Dollars & Sense: Is it Time to Retire the U.S. Penny?
The U.S. penny has been around since 1793, when it was as large as a half dollar. But in recent decades, many, including some lawmakers, have called for the country to get rid of the penny. While there are some good reasons to consider taking pennies out of circulation, there are also reasons people believe they should stay.
Whether you've put some thought into the debate already or it's the first time you're hearing about it, here's what you need to know.
Are Pennies Necessary? Reasons Why We Should Eliminate Them
The penny has been around since the late 18th century, but in the past 30 years or so, many have wondered why we still need it.
Some legislators, including Representative Jim Kolbe and Senator John McCain, have called for the U.S. Mint to cease production on the one-cent piece, if only for a period of time, to study whether or not we need them.
Others, including the Coin Coalition and lobby group Citizens to Retire the Penny, have called on legislators to make the move. But should we get rid of the penny? Here are just a few of their reasons why the one-cent piece should be on the chopping block:
- They cost too much to make: It cost 1.76 cents to produce a penny in 2020, according to the U.S. Mint's biennial report to Congress. That's more than they're worth, which means the government is losing money with each coin.
- Pennies aren't worth much anymore: In the past, the value of a penny could go a relatively long way. In 1913, one penny could purchase what you can get for $0.28 today based on the Consumer Price Index.
- Zinc toxicity: Pennies are made from copper and zinc. Not only is zinc toxic to children and pets if ingested, but its mining also has a negative impact on the environment.
- Historical precedent: Other countries, including Australia, Canada, Finland, New Zealand and many others, have already gotten rid of their one-cent pieces. By making the move, the U.S. wouldn't be in uncharted territory.
- Limited utility: Consumers can't use pennies in vending machines, kiosks or most toll booths. Additionally, retailers could easily round prices to the nearest five cents and save time at the cashier.
- It's already been done: The Army and Air Force have already eliminated the use of the penny on their overseas bases.
Why Do We Need Pennies? Here Are Some Arguments in Support
Despite the several benefits of getting rid of the penny, there are also a few reasons to hold onto them:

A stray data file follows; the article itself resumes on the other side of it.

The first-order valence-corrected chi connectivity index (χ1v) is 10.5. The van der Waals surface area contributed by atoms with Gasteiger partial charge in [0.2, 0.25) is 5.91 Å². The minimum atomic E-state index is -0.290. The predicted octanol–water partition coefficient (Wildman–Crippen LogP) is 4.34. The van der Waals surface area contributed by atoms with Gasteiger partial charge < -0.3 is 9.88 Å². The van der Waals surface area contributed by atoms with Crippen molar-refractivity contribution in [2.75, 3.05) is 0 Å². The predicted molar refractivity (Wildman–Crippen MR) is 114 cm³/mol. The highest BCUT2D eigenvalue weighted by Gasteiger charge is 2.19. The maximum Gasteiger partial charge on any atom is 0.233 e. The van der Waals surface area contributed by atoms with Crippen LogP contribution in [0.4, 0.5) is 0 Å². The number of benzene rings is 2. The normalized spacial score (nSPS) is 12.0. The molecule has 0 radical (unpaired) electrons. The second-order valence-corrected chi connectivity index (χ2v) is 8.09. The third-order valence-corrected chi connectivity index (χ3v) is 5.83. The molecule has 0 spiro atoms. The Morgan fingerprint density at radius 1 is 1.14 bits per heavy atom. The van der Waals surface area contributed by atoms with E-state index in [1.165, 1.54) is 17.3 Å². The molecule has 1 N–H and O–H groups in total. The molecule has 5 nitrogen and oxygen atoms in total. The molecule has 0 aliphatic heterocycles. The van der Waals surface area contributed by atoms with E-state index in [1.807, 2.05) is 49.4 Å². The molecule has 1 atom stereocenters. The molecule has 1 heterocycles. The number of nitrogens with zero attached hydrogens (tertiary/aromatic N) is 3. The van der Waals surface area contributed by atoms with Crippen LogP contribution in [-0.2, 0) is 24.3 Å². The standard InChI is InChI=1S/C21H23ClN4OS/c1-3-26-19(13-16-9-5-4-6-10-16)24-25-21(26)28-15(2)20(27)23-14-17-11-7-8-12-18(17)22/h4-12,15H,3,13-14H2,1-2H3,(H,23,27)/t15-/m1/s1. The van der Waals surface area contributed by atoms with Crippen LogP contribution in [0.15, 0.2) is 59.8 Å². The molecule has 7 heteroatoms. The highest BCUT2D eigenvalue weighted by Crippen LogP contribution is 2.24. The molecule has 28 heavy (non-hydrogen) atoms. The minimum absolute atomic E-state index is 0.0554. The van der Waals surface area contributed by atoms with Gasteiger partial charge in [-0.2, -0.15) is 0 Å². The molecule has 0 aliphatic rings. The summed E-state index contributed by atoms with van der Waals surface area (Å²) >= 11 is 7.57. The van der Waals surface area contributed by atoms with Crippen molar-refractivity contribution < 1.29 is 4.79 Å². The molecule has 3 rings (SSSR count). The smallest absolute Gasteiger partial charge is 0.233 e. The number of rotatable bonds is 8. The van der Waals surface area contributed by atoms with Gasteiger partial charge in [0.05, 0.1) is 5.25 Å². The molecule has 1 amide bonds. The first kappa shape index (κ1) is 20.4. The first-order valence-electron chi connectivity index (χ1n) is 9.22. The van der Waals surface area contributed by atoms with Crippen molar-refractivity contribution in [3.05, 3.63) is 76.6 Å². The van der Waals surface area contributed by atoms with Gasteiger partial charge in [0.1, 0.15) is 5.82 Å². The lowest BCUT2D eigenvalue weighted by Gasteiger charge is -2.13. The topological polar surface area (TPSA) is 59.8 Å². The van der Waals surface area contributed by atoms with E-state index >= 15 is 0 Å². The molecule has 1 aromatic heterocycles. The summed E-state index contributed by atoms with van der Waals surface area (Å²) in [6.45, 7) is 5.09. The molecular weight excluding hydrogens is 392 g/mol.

- Public support: The public overwhelmingly supports keeping pennies in circulation. In a poll conducted by Americans for Common Cents, more than two-thirds of respondents want to keep the penny. That includes 72% of Americans making under $50,000 annually and 74% of Americans who earn between $50,000 and $100,000.
- It could increase prices: Some penny advocates argue that retailers would round all transactions up to the nearest five cents instead of up or down based on the price. This could lead to what's been called the "rounding tax," which could disproportionately impact low-income families.
- Charities rely on them: Many charitable organizations rely on "penny drives" to encourage small donations.
- Historical significance: Although Abraham Lincoln is featured on both the penny and the $5 bill, some penny proponents argue that getting rid of the one-cent piece would dishonor the revered president's legacy.
Should We Get Rid of the Penny?
Currently, it's unlikely that the U.S. government will get rid of the penny anytime soon. While there have been bills introduced to that effect — the latest of which came from Senators John McCain and Mike Enzi in 2017 — there has been little interest by Congress to seriously consider the measure.
Some businesses have tried to eliminate pennies on their own, albeit with no luck. In 2012, for instance, Chipotle attempted to round bills to the nearest nickel in some of its restaurants but stopped after customers complained about being charged more than they were expecting.
As to the question of whether or not we should remove the penny from circulation, consumers can review the advantages and disadvantages and make their own judgments.
Making a "Change" in the U.S. Coin Shortage
According to the Federal Reserve, while U.S. coin supply has improved since the coin shortage that began in 2020, some small businesses are still having difficulty getting the amount of change they need to operate. Fortunately, taking steps to help is simple. If you have spare change at home, for example, a coin jar, bring it to your local bank to exchange it for bills. SouthEast Bank converts coins to cash for free, then reintroduces those coins back into circulation to support organizations that need them. Learn more here.
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Information contained in this blog is for educational and informational purposes only. Nothing contained in this blog should be construed as legal or tax advice. An attorney or tax advisor should be consulted for advice on specific issues.